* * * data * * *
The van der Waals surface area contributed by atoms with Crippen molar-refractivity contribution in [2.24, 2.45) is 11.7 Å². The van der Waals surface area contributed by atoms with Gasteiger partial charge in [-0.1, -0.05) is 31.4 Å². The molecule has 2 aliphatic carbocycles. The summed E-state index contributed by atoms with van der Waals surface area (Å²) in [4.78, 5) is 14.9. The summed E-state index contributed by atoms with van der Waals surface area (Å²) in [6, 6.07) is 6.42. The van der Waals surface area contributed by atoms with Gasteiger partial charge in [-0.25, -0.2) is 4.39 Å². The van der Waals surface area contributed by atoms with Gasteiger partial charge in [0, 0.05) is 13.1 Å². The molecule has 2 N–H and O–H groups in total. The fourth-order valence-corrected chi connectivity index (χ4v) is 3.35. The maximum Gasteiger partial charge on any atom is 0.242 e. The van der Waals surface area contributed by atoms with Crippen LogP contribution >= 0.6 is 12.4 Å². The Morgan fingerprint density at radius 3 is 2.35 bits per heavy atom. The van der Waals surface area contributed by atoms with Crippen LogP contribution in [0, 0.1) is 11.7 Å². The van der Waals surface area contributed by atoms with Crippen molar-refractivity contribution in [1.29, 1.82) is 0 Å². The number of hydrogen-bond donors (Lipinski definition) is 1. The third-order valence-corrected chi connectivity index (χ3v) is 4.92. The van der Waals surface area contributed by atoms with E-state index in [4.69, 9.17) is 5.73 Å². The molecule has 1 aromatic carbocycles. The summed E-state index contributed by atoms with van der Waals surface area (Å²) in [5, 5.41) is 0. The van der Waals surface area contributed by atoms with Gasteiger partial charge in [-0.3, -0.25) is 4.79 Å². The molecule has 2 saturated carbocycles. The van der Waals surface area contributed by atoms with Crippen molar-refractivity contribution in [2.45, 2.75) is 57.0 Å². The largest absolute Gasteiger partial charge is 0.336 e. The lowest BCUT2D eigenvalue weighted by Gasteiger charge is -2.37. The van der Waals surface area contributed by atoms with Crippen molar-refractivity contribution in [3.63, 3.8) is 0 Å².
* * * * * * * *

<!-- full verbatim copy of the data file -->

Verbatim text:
The van der Waals surface area contributed by atoms with Crippen molar-refractivity contribution in [2.24, 2.45) is 11.7 Å². The van der Waals surface area contributed by atoms with Gasteiger partial charge in [-0.1, -0.05) is 31.4 Å². The molecule has 2 aliphatic carbocycles. The summed E-state index contributed by atoms with van der Waals surface area (Å²) in [4.78, 5) is 14.9. The summed E-state index contributed by atoms with van der Waals surface area (Å²) in [6, 6.07) is 6.42. The van der Waals surface area contributed by atoms with Gasteiger partial charge in [-0.25, -0.2) is 4.39 Å². The van der Waals surface area contributed by atoms with Gasteiger partial charge in [0, 0.05) is 13.1 Å². The molecule has 2 N–H and O–H groups in total. The fourth-order valence-corrected chi connectivity index (χ4v) is 3.35. The maximum Gasteiger partial charge on any atom is 0.242 e. The van der Waals surface area contributed by atoms with Crippen LogP contribution >= 0.6 is 12.4 Å². The Morgan fingerprint density at radius 3 is 2.35 bits per heavy atom. The van der Waals surface area contributed by atoms with Crippen LogP contribution in [0, 0.1) is 11.7 Å². The van der Waals surface area contributed by atoms with Crippen molar-refractivity contribution in [1.29, 1.82) is 0 Å². The number of hydrogen-bond donors (Lipinski definition) is 1. The third-order valence-corrected chi connectivity index (χ3v) is 4.92. The van der Waals surface area contributed by atoms with E-state index in [4.69, 9.17) is 5.73 Å². The molecule has 1 aromatic carbocycles. The summed E-state index contributed by atoms with van der Waals surface area (Å²) in [5, 5.41) is 0. The van der Waals surface area contributed by atoms with Gasteiger partial charge in [-0.3, -0.25) is 4.79 Å². The molecule has 2 saturated carbocycles. The van der Waals surface area contributed by atoms with Crippen molar-refractivity contribution in [2.45, 2.75) is 57.0 Å². The largest absolute Gasteiger partial charge is 0.336 e. The lowest BCUT2D eigenvalue weighted by Gasteiger charge is -2.37. The van der Waals surface area contributed by atoms with Crippen molar-refractivity contribution in [3.63, 3.8) is 0 Å².